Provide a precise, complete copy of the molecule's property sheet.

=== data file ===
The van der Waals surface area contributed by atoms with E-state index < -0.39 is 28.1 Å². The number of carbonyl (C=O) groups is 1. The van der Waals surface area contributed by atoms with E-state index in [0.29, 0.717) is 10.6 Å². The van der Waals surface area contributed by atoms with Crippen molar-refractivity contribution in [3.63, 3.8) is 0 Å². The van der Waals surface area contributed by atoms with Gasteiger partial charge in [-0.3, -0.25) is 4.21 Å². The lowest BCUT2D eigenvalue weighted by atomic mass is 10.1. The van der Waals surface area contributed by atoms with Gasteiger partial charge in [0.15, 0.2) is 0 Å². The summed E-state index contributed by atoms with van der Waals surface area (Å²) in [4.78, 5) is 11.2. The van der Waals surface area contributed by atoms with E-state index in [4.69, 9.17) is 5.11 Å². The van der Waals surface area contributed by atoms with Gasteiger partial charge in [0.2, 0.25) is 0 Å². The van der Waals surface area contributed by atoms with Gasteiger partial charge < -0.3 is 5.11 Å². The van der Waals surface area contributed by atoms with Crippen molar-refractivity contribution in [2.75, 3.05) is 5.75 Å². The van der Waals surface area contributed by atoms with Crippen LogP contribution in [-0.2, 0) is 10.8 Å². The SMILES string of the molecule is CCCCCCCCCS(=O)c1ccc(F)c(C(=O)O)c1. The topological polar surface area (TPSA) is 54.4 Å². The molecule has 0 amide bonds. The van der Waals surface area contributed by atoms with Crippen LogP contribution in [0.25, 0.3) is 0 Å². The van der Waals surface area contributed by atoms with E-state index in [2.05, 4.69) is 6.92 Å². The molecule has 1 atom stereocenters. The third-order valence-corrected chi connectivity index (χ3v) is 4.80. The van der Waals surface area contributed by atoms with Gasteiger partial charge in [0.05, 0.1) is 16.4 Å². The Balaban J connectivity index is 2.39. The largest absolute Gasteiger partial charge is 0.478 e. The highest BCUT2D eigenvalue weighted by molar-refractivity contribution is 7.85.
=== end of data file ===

The van der Waals surface area contributed by atoms with E-state index < -0.39 is 28.1 Å². The number of carbonyl (C=O) groups is 1. The van der Waals surface area contributed by atoms with E-state index in [0.29, 0.717) is 10.6 Å². The van der Waals surface area contributed by atoms with Crippen molar-refractivity contribution in [3.63, 3.8) is 0 Å². The van der Waals surface area contributed by atoms with Gasteiger partial charge in [-0.3, -0.25) is 4.21 Å². The lowest BCUT2D eigenvalue weighted by atomic mass is 10.1. The van der Waals surface area contributed by atoms with Gasteiger partial charge in [0.15, 0.2) is 0 Å². The summed E-state index contributed by atoms with van der Waals surface area (Å²) in [4.78, 5) is 11.2. The van der Waals surface area contributed by atoms with E-state index in [4.69, 9.17) is 5.11 Å². The van der Waals surface area contributed by atoms with Gasteiger partial charge in [0.2, 0.25) is 0 Å². The van der Waals surface area contributed by atoms with Gasteiger partial charge < -0.3 is 5.11 Å². The van der Waals surface area contributed by atoms with Crippen molar-refractivity contribution in [2.75, 3.05) is 5.75 Å². The van der Waals surface area contributed by atoms with Crippen LogP contribution in [-0.2, 0) is 10.8 Å². The SMILES string of the molecule is CCCCCCCCCS(=O)c1ccc(F)c(C(=O)O)c1. The topological polar surface area (TPSA) is 54.4 Å². The molecule has 0 amide bonds. The van der Waals surface area contributed by atoms with Crippen LogP contribution in [0.25, 0.3) is 0 Å². The van der Waals surface area contributed by atoms with E-state index in [2.05, 4.69) is 6.92 Å². The molecule has 1 atom stereocenters. The third-order valence-corrected chi connectivity index (χ3v) is 4.80. The van der Waals surface area contributed by atoms with Gasteiger partial charge in [0.05, 0.1) is 16.4 Å². The Balaban J connectivity index is 2.39. The largest absolute Gasteiger partial charge is 0.478 e. The highest BCUT2D eigenvalue weighted by molar-refractivity contribution is 7.85.